Animal content in prescribed medications and medical goods: Are we asking enough questions?

By Sarah Cullivan

Dietary restrictions that exclude animal content are common and complex. While it is generally acknowledged and accepted that most medications are tested on animals prior to the introduction in human subjects to ensure safety, it is not always clear to prescribing physicians and consuming patients which medications and medical products are animal derived or contain animal content. Therefore physicians may unintentionally prescribe these medications and goods to patients who typically exclude animal content from their diet and this can have implications for patient autonomy, trust and treatment compliance (1). Furthermore it is difficult to predict what is tolerable to patients with dietary restrictions as this is a heterogenous group, with different principles and degrees of adherence. Is it acceptable to use these products if there is no equivalent alternative? Is it tolerable if the product is not ingested but delivered via an alternative route such as gelatin containing hydrocolloid wound dressings or surgical mesh? Or is this pandoras box of unanswerable questions as there is too much product and patient variability and should we paternalistically ‘spare’ patients the burden of these difficult questions and choices.

It is estimated that there are approximately 1.5 billion vegetarians worldwide. (2) While diets that exclude animal content can vary dramatically in specifics, motives and general compliance, some of these dietary restrictions have strong religious foundations, such as the Halal and Kosher diets, both of which exclude porcine product consumption. Additionally it is often quoted that individuals who exclude animal content from their diets are doing it for ‘lifestyle reasons’, as a means to delegitimize their decision; however lifestyle decisions frequently encompass ethical, environmental and medical motives. Evidence suggests that transitioning towards more plant-based diets could reduce food-related greenhouse gas emissions, global mortality and save anywhere between 0.4-13% of global gross domestic dollars (3). Therefore if there are potential sustainability, health and monetary gains to plant-based diet lifestyles, it seems reasonable that physicians should be able to readily identify which medications contain animal products? Well actually perhaps not.

A small survey of non-consultant hospital doctors in an Irish Hospital performed in June 2020 regarding their knowledge of animal content in prescribed medicines and goods demonstrated that these physicians accurately identified products with animal content 55% of the time, with an accuracy ranging from 14 to 91%.  Despite this suboptimal knowledge and the fact that most physicians don’t ask patients regarding dietary restrictions as part of their routine consultation, most of these doctors (73%, n=16) would chose an equivalent alternative without animal content if readily available. Unfortunately in Ireland it is difficult to find a comprehensive list to guide physicians regarding alternative choices without animal content, which is an additional barrier to change. Some authorities, such as Queensland Health Medication Services, have compiled a list of medications of animal origin to assist physicians with queries, with the caveat that keeping such a list accurate and current is difficult (4). Furthermore, one could effectively argue that physicians are already stretched at present with current staff shortages, unsociable working hours and pandemics to fight and that the animal content of medication might not be at the top of the long list of required change projects. But who is responsible then? Is the onus on the consumer with specific requirements to source the information themselves? But where can they go to seek reliable information? It might be more productive to divert our attention to the manufacturers and legislators who are responsible for much of the ambiguity around what should be a simple issue.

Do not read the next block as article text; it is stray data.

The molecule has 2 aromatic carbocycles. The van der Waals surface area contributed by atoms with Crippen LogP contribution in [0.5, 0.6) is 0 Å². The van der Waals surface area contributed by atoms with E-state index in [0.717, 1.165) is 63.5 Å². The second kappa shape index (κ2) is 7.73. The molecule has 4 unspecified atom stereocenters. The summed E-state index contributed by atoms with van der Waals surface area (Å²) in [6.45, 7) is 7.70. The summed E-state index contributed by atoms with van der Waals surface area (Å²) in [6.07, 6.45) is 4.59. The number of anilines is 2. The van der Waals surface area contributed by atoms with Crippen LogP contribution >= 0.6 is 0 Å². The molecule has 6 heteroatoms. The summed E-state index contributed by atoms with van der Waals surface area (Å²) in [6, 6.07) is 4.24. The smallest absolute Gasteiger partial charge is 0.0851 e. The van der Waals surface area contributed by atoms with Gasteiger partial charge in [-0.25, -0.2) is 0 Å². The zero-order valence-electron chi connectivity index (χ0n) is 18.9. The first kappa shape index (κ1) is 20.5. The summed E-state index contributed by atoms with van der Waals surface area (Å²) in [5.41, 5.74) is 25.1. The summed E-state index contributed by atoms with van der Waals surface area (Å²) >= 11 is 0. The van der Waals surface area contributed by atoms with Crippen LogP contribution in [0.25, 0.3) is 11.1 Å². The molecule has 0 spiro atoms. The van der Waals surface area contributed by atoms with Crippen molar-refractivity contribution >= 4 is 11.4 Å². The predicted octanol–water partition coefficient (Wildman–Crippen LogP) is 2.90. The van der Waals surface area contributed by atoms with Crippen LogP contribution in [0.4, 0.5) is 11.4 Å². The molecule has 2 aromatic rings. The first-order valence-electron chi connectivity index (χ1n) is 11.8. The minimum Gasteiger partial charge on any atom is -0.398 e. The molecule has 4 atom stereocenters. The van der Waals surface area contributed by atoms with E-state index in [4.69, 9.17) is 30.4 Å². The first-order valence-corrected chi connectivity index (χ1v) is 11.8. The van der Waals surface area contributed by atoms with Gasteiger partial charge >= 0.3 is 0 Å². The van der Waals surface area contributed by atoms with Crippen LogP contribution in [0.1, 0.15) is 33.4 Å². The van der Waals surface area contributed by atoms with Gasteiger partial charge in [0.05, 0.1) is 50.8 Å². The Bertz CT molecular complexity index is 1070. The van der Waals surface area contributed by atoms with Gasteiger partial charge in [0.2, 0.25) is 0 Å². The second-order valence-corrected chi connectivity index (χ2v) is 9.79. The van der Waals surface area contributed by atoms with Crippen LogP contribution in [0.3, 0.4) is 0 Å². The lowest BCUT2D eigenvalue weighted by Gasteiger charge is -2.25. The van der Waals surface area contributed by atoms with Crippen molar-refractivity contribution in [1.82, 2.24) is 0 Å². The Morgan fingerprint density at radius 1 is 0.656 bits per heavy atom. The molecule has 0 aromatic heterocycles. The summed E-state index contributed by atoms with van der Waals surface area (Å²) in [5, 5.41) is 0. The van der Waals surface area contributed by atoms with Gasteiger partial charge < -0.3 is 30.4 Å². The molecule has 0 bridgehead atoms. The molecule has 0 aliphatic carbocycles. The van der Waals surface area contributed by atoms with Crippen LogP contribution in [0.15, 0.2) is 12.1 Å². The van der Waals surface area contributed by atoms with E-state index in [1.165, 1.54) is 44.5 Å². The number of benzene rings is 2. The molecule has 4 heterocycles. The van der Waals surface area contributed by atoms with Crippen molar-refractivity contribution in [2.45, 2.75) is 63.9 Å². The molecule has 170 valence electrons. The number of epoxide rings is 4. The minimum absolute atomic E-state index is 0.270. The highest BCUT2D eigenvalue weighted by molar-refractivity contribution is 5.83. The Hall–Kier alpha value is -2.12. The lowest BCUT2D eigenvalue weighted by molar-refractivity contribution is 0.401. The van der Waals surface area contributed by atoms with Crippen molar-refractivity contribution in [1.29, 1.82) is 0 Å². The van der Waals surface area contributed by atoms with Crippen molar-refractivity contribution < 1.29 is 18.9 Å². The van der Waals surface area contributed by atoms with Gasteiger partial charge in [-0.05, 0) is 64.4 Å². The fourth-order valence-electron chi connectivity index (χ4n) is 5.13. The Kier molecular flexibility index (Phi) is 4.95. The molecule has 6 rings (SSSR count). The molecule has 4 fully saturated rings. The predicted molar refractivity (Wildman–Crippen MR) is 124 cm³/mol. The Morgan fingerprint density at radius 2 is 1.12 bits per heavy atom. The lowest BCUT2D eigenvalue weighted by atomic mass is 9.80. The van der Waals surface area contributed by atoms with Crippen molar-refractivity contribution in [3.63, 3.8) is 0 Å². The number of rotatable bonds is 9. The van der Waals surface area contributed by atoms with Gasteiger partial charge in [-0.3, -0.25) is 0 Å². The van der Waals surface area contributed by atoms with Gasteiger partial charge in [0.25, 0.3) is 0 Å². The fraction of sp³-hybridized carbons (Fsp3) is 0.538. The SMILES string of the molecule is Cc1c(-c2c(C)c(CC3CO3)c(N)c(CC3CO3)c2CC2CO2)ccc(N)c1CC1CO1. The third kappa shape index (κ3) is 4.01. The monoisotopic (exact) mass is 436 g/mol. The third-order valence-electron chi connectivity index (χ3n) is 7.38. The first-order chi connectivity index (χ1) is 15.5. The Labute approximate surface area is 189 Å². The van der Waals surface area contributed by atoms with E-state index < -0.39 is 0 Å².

While manufacturers are required to provide a list of active ingredients and excipients for medications, it is not always clear if these are from plant-based or animal sources. For example lactose is a common excipient in medications and while it can be sourced using vegetarian methods, it is traditionally extracted using bovine rennet, which is derived from the lining of the stomachs of slaughtered calves and therefore not suitable for vegetarians (5). Increased transparency during the manufacturing process and improved product labelling would assist consumers, pharmacists and physicians.

The animal content in active and inactive ingredients in medical products is frequently avoidable. Improved transparency in the manufacturing process, product labelling and physician awareness could limit unnecessary animal constituents.  These measures would respect patient autonomy, facilitate informed decision making and potentially cobenefit the environment and promote sustainable medical practices. National governments should address this issue as a matter of urgency as part of a comprehensive movement to maintain and sustain planetary and human wellbeing.

Author: Sarah Cullivan

Affiliations: Mater Misericordiae Universtiy Hospital, Dublin, Ireland

Competing interests: None to declare

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